Oct 242009
 

The founders of The Pirate Bay have been hit a with new order to remove links to copyright material.

A Dutch court has ordered them to to remove all links to the material of a group of Netherlands-based music and film makers.

The trio could face fines of up to $9m (£5.5m) if they do not comply within three months.

[...]

“The verdict is not against The Pirate Bay,” Peter Sunde told the BBC.

“It’s against the former owners of TPB, plus me. Which puts us in a weird position, since none of us have the control they tell us to get. Does the court require us to hack someone else’s system?”

Mr Sunde added that they had not yet decided what to do about the outcome.

Read more on BBC.

Oct 142009
 

The Local reports:

Swedish broadband provider ePhone is not obligated to hand over customer information to five book publishers, according to a decision by the Svea Court of Appeal which overturns a lower court ruling.

The case, which ePhone initially lost in June in Solna District Court, is significant because it is the first to go to trial since the passage of a law designed to crack down on internet piracy in Sweden.

[...]

ePhone argued that the five audio book publishers who filed the lawsuit had not been able to prove that anyone other than users from Sweden’s Anti-Piracy Bureau (Antipiratbyrån) had accessed a server containing sound files for 27 titles which the publishers claimed had been made available for downloading by the general public.

The appeals court agreed with ePhone, finding that the book publishers failed to show that there was probable cause to believe copyright infringement had occurred.

In overturning the lower court’s ruling, the Svea Court of Appeal argued that the copyright protected material on the server, which was linked to an ePhone customer, had not been made available to the public or even to a select group of people.

Since users were required to log into the server and there had been no investigation to indicate that login information had been widely shared, the court concluded that the publishers had not convincingly shown that the audio books had been available to the public.

Read the full story in The Local. BetaNews also provides some commentary.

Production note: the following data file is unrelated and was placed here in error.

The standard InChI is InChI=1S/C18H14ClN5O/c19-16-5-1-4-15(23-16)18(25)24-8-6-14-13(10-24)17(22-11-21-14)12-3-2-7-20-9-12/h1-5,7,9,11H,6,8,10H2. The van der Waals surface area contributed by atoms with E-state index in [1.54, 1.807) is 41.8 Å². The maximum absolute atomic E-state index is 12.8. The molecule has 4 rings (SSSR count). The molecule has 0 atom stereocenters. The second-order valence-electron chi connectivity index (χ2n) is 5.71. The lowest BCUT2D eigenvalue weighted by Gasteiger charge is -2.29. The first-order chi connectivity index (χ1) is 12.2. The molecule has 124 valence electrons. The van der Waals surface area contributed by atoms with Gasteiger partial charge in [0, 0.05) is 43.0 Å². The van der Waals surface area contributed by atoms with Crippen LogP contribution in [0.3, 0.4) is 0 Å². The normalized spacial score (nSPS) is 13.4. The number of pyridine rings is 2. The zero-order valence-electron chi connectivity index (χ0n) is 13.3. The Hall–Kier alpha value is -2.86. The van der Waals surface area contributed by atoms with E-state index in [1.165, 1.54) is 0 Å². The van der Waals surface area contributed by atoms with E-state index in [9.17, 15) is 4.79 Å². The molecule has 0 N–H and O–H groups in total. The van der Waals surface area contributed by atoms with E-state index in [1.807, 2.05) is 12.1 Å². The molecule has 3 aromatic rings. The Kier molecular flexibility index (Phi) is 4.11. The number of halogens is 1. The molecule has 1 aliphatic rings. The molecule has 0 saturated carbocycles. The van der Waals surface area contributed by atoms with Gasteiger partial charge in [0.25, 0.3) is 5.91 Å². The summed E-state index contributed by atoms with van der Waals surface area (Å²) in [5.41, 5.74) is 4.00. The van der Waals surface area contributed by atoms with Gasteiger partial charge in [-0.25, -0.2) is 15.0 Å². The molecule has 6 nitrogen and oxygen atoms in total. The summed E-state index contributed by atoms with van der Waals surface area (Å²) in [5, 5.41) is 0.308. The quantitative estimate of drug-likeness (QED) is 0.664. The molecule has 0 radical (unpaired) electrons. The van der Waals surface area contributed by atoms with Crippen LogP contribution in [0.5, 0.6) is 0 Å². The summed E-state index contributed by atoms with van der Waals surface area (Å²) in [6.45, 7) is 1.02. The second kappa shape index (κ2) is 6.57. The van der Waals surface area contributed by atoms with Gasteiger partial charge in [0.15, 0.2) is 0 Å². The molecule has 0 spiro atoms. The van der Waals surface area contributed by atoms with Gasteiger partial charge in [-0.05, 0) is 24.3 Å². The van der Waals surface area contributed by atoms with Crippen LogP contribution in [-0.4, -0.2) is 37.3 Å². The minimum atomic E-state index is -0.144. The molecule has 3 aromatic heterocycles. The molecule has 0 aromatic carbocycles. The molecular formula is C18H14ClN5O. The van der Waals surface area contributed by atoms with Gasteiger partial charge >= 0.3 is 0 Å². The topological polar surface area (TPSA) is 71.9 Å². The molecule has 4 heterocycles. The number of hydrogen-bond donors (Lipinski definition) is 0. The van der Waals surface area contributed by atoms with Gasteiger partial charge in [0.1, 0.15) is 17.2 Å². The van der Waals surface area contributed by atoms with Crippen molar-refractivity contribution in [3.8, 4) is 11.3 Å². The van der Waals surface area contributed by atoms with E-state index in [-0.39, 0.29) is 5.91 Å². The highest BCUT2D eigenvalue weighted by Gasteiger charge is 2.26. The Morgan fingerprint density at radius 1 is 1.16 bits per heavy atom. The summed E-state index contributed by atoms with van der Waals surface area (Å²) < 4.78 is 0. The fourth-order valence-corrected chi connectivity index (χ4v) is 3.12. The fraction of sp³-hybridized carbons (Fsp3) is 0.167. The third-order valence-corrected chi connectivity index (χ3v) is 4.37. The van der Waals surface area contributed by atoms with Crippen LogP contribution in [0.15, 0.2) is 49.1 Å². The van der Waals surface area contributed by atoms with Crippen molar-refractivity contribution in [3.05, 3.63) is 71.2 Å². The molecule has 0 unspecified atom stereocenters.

Sep 162009
 

Associated Press reports that France’s lower house of parliament approved a law that would cut off internet access for illegally downloading music and films. By one estimate, 1000 people per day could be knocked offline if the bill becomes law, which looks quite likely. Although the details have to be worked out and the upper and lower house versions reconciled, AP reports that:

Pirates who ignore email warnings and a registered letter could see their internet connections cut for up to a year, and they could also face up to €300,000 (£266,900) in fines or jail time.

Even parents whose children download illegally could be targeted for neglecting to police their online activities – after warnings, the family’s internet service could be shut down for a month, and they could be slapped with a €3,750 (£3,336) fine.

Read more on The Independent

Sep 152009
 

The BBC reports:

The French National Assembly will vote on Tuesday to decide whether to allow the authorities to cut illegal downloaders off from the web.

The hard-line policy has drawn worldwide attention as nations around the globe grapple with the issue of piracy.

An earlier version of the bill was ruled unconstitutional and a compromise version has been hammered out.

The legislation is backed by President Nicolas Sarkozy.

Sep 112009
 

Asher Moses reports:

Some of the biggest names in the music business, including Sir Elton John and Sir Paul McCartney, have slammed the record labels’ plans to disconnect from the internet people who are caught repeatedly downloading music illegally.

The artists label the plans backward, illogical, expensive and “extraordinarily negative”.

The movie and music industries have been pushing ISPs to implement this “three-strikes” scheme voluntarily for years but talks have stalled.

In Australia, the film industry is now suing iiNet in an attempt to have the courts force ISPs to do more to prevent illegal downloading over their networks.

Behind the scenes, the content owners have been pressuring the Government to step in and resolve the impasse through legislation.

Read more in The Age.

Sep 022009
 

Anti piracy software lobby group the Business Software Alliance (BSA) has said that it backs disconnecting users who repeatedly engage in software piracy. The group said that the move was necessary because of the failure of other strategies.

“Some anti-piracy content identification and filtering technologies may play a useful role in deterring piracy in some limited cases, but they are not a ‘silver bullet’ solution to piracy,” it said in a policy statement.

“[The BSA supports] the imposition of appropriate sanctions, including blocking a user, blocking a site, and the suspension or termination of internet service for individual repeat offenders,” it said.

Read more on Out-Law.com

Aug 252009
 

The UK government has published new measures that could see people who illegally download films and music cut off from the net.

The amendment to the Digital Britain report would see regulator Ofcom given greater powers to tackle pirates.

The technical measures are likely to include suspending the net accounts of “hardcore copyright pirates”.

It is believed that Business Secretary Lord Mandelson has intervened personally to beef up the policy.

Read more on BBC.